5 Airplane Mysteries You Didn’t Know You Wanted To Know
Ever wondered if a plane can taxi backwards? Or if the cockpit windows can open? Well, to be honest, I haven’t either. But luckily, we’ve got super curious passengers that ask us all kinds of fun questions. Time to find the answers to five aircraft mysteries you and I were wondering about!
The mysterious row 13
Airplane mystery number one! Find row 13 in any of the seat maps. Don’t hold your breath though, as we don’t have a row 13 in any of our airplanes. So if you see seat 13B on your boarding pass for your flight in an Embraer 190, you’ve got a bit of an issue. What happened to row 13? Some people have a pretty negative association with that number so we decided to just skip it. Black cats are allowed on board though. Don’t worry.
Seat ABC, easy as 1-2-3?
Have you ever had a good look at the KLM seat plans? They look pretty logical, right? A passenger wondered why there was no seat B in some of our planes. This is indeed the case in some of our smaller aircraft with two rows of two seats. For instance, in the Fokker 70 and Embraer 190 or in some Business Class cabins, you’ve got seat A and C and D and F only. This is done (not only at KLM but pretty much worldwide) as seat A is recognizable as a window seat and C as an aisle seat, especially for frequent flyers who know cabin layouts by heart. I’ve also never spotted a seat I (I as in India), probably because seat 11I would be a bit confusing for people and computers, wouldn’t it?
Hey KLM, can a plane taxi backwards under its own power?
I’ve spotted this question a few times. Can a plane drive backwards on its own, for instance, during taxiing? Interesting question, right? Most aircraft can drive backwards using their reverse thrust. On jet aircraft, this is done using thrust devices that block the blast and redirect it forward. There are some ways to achieve this, but as I didn’t study engines, so let’s leave it at that, thanks. ;)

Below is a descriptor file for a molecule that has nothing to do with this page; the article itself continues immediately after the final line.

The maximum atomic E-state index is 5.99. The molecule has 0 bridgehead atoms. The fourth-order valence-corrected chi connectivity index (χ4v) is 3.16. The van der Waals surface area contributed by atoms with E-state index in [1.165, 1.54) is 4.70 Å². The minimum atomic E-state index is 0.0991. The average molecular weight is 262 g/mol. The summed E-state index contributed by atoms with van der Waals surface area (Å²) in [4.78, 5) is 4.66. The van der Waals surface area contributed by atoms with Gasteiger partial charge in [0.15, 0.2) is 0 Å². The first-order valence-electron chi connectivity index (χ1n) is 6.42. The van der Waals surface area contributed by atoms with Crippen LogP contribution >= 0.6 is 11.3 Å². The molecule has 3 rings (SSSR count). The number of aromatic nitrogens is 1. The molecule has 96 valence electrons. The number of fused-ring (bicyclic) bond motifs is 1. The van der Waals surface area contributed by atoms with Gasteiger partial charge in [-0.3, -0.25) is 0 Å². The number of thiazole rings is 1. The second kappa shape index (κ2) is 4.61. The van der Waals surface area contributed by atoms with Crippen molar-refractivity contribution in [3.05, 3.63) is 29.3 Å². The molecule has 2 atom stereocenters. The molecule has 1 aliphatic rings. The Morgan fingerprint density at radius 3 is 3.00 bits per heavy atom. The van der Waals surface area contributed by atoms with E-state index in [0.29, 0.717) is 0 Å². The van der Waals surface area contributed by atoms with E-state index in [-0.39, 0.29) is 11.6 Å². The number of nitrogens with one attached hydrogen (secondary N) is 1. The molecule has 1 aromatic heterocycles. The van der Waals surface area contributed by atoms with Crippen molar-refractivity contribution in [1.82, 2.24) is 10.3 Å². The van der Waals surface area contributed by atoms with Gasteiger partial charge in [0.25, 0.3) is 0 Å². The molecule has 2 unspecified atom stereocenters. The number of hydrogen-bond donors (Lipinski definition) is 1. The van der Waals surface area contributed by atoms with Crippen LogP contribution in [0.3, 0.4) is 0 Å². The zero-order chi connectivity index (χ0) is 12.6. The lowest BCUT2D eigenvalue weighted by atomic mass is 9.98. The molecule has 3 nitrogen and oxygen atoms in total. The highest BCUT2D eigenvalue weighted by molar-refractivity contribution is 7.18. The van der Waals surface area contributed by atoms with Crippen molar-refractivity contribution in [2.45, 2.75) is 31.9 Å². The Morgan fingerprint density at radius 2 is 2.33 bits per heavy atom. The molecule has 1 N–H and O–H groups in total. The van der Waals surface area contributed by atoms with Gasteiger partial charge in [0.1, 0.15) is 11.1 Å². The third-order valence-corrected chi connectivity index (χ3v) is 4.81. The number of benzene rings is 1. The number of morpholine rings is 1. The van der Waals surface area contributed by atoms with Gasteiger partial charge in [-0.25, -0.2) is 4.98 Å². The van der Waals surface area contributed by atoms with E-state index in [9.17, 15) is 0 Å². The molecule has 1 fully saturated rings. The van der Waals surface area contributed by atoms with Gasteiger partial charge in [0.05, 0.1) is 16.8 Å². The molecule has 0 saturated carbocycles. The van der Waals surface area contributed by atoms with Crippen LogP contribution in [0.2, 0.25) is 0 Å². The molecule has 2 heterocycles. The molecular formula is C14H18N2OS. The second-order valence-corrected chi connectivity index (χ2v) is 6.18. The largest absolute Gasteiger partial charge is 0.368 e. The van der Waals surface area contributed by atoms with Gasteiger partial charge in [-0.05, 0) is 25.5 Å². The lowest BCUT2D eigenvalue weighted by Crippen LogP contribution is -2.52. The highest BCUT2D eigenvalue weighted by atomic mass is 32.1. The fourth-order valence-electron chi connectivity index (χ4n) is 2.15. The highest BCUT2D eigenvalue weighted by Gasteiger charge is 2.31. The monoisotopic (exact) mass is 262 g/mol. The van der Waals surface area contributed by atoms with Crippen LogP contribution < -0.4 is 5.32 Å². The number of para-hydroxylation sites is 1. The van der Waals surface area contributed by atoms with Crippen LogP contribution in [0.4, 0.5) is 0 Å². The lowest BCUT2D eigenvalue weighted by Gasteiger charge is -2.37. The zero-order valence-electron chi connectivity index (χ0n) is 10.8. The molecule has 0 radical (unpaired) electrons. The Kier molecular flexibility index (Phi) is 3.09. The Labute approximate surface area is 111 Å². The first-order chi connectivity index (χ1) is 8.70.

At some airports in the US and in the military, using reverse thrust during taxiing is still a common practice. However, we do not use reverse thrust for taxiing due to environmental considerations (fuel, loads of fuel) and we’d like to minimise noise pollution (noisy engines are noisy). A so called “powerback” wears on the engines and the reverse propulsion sucks all kinds of things directly into the engine’s combustion chamber, which is not ideal. Plus, I think the crew on the tarmac also appreciates not being blown away. So that’s why we use the push-back procedure with awesome tug drivers like Harrie en Heino. Oh, and there’s also no rear-view mirror and reverse beeping sound of course. ;) Beep beep beep!
Wipers? On an airplane?
“Hi KLM Random question, but why do the cockpit windows have wipers and why do the windows open?”
Cockpit windshields have wipers for obvious reason – they wipe away water or snow! As pilots need a clear view, the wipers clear the windshield of water in case the airflow doesn’t do this during takeoff or landing. I can imagine the wipers are extra handy during happy events where aircraft are welcomed by fire trucks, blasting (sometimes coloured) water on the plane during taxiing. The wipers can move independently, to reduce the chance that both wiper systems will be down simultaneously. On a Boeing 737, the wipers have three settings: interval (6/7 sweeps a minute), low (160 sweeps) and high (250 sweeps). Non-functioning wipers can be the reason for a “no-go” when heavy rain is expected during take-off or landing, so they’re essential!
By the way, most aircraft nowadays have a hydrophobic (“scared of water”) coating on their windows. This coating is as afraid of water as I am of clowns. Just… no. The coating affects the surface tension of raindrops and creates a kind of see-through film on the windscreen which is super beneficial for the pilots’ ability to see.
Hey cap, open the window!
Not every window in the cockpit can open. For example, in a Boeing 737 only two of the six windows can slide backwards. The fact that they can open is mainly to serve as an escape route for the pilots if the usual access door can’t be used. That’s why an escape strap is also mounted above these windows. The open window also allows communication with platform staff. Oh and of course, it allows for a breath of fresh air (uhm, not at 10,000 feet, of course!). So basically, it’s handy for ground operations. The windows are locked securely, so you don’t have to worry about them opening when they shouldn’t.
Did you like this blog? Then you might find this interesting: 10 Myths and Facts about Flying That Will Surprise You
Does this blog look familiar to you? Yep, that’s right. We’ve posted this story in July 2017. So this actually is a repost. But it’s too good not to be reused, right? :-)